Just as there is no disputing Spain’s current status as football’s dominant force, nor can there be any doubt over Barcelona’s role in La Roja’s ascent. Other clubs have, of course, contributed greatly, but it’s widely accepted that the world champions have looked to the Camp Nou for the heart of their team – and the ethos of their play.
A similar phenomenon could well be developing in futsal, where six of Spain’s 14-man squad play their club football in the claret and blue. Barcelona’s futsal division is also rapidly matching the success of its football equivalent, with 2012 having already brought a second successive Spanish title and a first-ever European crown.
Key to the achievements of both club and country is Torras, a player who earlier this year added an adidas golden boot at the UEFA Futsal EURO to his bulging collection of team honours. And while a top scorer prize perhaps offers a misleading representation of his role, which is more akin to Xavi’s than David Villa’s, it undoubtedly reinforced his continuing importance to the Spanish cause. Fresh honours have since followed at Barça, and the 32-year-old, a world champion with La Roja in 2004, believes the national team can benefit from the confidence and understanding forged in Catalonia.
“It’s a very important thing for us,” he told FIFA.com. “Having a lot of colleagues who know each other so well, and have been enjoying good moments together, can only help. It’s vital that you know your colleagues well, trust them completely and understand what they are going to do on the court. That’s the base every team needs, and we are lucky to have that. But I must say that it’s not just the Barcelona players. In this squad, we all know each other well because we’ve been playing together a long time. We all follow the same principles, and I’m grateful to have colleagues I can enjoy playing with so much.”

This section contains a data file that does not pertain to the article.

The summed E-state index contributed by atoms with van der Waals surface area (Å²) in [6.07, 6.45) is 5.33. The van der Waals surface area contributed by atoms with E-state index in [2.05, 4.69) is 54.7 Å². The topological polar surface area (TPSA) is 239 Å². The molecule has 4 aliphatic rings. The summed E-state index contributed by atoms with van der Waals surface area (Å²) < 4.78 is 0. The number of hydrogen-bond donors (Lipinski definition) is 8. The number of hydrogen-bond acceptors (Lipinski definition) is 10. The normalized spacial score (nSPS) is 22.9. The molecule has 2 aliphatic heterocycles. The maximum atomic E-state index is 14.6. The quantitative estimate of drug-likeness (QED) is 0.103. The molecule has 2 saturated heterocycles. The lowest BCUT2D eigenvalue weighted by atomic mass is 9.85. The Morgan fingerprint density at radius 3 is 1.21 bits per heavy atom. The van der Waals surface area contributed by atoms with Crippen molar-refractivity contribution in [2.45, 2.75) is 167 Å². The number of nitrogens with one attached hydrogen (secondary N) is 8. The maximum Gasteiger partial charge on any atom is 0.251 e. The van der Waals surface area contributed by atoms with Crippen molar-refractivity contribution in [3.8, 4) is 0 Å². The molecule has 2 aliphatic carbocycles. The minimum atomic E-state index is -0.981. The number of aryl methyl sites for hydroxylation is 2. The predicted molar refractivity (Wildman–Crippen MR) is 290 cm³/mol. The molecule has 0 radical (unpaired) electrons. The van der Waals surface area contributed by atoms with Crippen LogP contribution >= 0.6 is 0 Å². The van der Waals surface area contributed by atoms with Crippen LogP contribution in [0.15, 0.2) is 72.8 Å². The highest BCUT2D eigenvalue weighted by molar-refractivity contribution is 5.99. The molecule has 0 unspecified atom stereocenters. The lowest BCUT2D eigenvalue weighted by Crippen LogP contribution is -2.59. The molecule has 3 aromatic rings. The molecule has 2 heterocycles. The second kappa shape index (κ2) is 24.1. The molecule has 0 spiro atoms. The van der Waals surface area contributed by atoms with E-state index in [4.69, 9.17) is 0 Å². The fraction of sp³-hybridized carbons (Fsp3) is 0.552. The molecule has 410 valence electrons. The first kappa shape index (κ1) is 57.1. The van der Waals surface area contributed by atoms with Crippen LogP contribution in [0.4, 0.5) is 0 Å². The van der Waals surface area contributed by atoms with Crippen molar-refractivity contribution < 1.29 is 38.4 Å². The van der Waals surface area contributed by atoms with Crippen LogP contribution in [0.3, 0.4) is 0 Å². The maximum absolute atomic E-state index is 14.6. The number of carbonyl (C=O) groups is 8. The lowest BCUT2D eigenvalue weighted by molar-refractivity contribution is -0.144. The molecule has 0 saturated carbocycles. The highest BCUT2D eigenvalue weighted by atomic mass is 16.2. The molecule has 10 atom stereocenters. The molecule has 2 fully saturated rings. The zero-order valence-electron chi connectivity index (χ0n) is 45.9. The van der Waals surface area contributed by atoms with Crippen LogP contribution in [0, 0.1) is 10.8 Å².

That sense of pleasure was evident throughout Spain’s sparkling 8-3 win over Panama, a in which Torras was at his muscular, majestic best. Much is expected of him and his team-mates after their European conquest, and as one of only three survivors from the team that lifted the FIFA Futsal World Cup eight years ago, the veteran Barça star is well placed to assess the chances of a repeat.
“Individually, we’re actually a very different team to the ones from 2004 and 2008,” he said. “The current players have different styles to the ones who went before, although both have great quality. But the most important thing for us is that our philosophy, principles and unity are the same. It’s true that there has been a generational change but winning the EURO proved this to be positive. It has also given us the belief that we can reach the final again here at the World Cup, and hopefully lift the trophy.
“We know how tough it will be though,” he added, “and it’s not all about us and Brazil. I see lots of teams who can win this tournament: Russia, Italy, Iran, Argentina, Portugal... all of them for sure. We know we’re going to need a great tournament to win the World Cup again.”